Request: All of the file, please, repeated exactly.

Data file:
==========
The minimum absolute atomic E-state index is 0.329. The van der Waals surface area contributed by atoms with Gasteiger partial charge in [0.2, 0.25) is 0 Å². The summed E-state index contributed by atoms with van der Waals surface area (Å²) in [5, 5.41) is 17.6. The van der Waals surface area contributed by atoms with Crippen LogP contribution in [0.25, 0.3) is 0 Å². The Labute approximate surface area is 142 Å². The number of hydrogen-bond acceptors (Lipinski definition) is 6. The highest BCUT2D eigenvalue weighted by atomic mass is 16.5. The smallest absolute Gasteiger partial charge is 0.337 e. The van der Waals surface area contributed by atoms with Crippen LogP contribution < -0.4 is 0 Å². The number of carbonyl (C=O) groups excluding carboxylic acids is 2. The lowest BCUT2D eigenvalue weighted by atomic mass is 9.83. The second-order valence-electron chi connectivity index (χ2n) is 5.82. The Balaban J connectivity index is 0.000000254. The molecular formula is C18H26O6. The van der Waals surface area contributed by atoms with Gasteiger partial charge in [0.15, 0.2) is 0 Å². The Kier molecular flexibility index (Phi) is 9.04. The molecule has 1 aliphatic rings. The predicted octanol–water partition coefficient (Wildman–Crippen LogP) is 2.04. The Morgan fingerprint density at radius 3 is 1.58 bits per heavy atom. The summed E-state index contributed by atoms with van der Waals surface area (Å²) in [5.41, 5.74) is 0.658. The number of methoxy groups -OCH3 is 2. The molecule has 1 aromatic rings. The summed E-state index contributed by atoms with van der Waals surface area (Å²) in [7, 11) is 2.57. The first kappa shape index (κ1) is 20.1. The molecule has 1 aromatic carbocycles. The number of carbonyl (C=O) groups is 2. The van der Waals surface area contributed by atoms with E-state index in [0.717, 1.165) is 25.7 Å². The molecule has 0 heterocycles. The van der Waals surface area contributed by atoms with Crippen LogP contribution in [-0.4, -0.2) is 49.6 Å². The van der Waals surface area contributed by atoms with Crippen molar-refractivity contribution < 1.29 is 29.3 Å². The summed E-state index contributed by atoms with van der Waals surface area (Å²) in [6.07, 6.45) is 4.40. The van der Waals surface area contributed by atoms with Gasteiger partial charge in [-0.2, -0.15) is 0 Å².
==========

The minimum absolute atomic E-state index is 0.329. The van der Waals surface area contributed by atoms with Gasteiger partial charge in [0.2, 0.25) is 0 Å². The summed E-state index contributed by atoms with van der Waals surface area (Å²) in [5, 5.41) is 17.6. The van der Waals surface area contributed by atoms with Crippen LogP contribution in [0.25, 0.3) is 0 Å². The Labute approximate surface area is 142 Å². The number of hydrogen-bond acceptors (Lipinski definition) is 6. The highest BCUT2D eigenvalue weighted by atomic mass is 16.5. The smallest absolute Gasteiger partial charge is 0.337 e. The van der Waals surface area contributed by atoms with Crippen LogP contribution < -0.4 is 0 Å². The number of carbonyl (C=O) groups excluding carboxylic acids is 2. The lowest BCUT2D eigenvalue weighted by atomic mass is 9.83. The second-order valence-electron chi connectivity index (χ2n) is 5.82. The Balaban J connectivity index is 0.000000254. The molecular formula is C18H26O6. The van der Waals surface area contributed by atoms with Gasteiger partial charge in [0.15, 0.2) is 0 Å². The Kier molecular flexibility index (Phi) is 9.04. The molecule has 1 aliphatic rings. The predicted octanol–water partition coefficient (Wildman–Crippen LogP) is 2.04. The Morgan fingerprint density at radius 3 is 1.58 bits per heavy atom. The summed E-state index contributed by atoms with van der Waals surface area (Å²) in [5.41, 5.74) is 0.658. The number of methoxy groups -OCH3 is 2. The molecule has 1 aromatic rings. The summed E-state index contributed by atoms with van der Waals surface area (Å²) in [7, 11) is 2.57. The first kappa shape index (κ1) is 20.1. The molecule has 1 aromatic carbocycles. The number of carbonyl (C=O) groups is 2. The van der Waals surface area contributed by atoms with E-state index in [0.717, 1.165) is 25.7 Å². The molecule has 0 heterocycles. The van der Waals surface area contributed by atoms with Crippen LogP contribution in [-0.4, -0.2) is 49.6 Å². The van der Waals surface area contributed by atoms with Crippen molar-refractivity contribution < 1.29 is 29.3 Å². The summed E-state index contributed by atoms with van der Waals surface area (Å²) in [6.07, 6.45) is 4.40. The van der Waals surface area contributed by atoms with Gasteiger partial charge in [-0.2, -0.15) is 0 Å².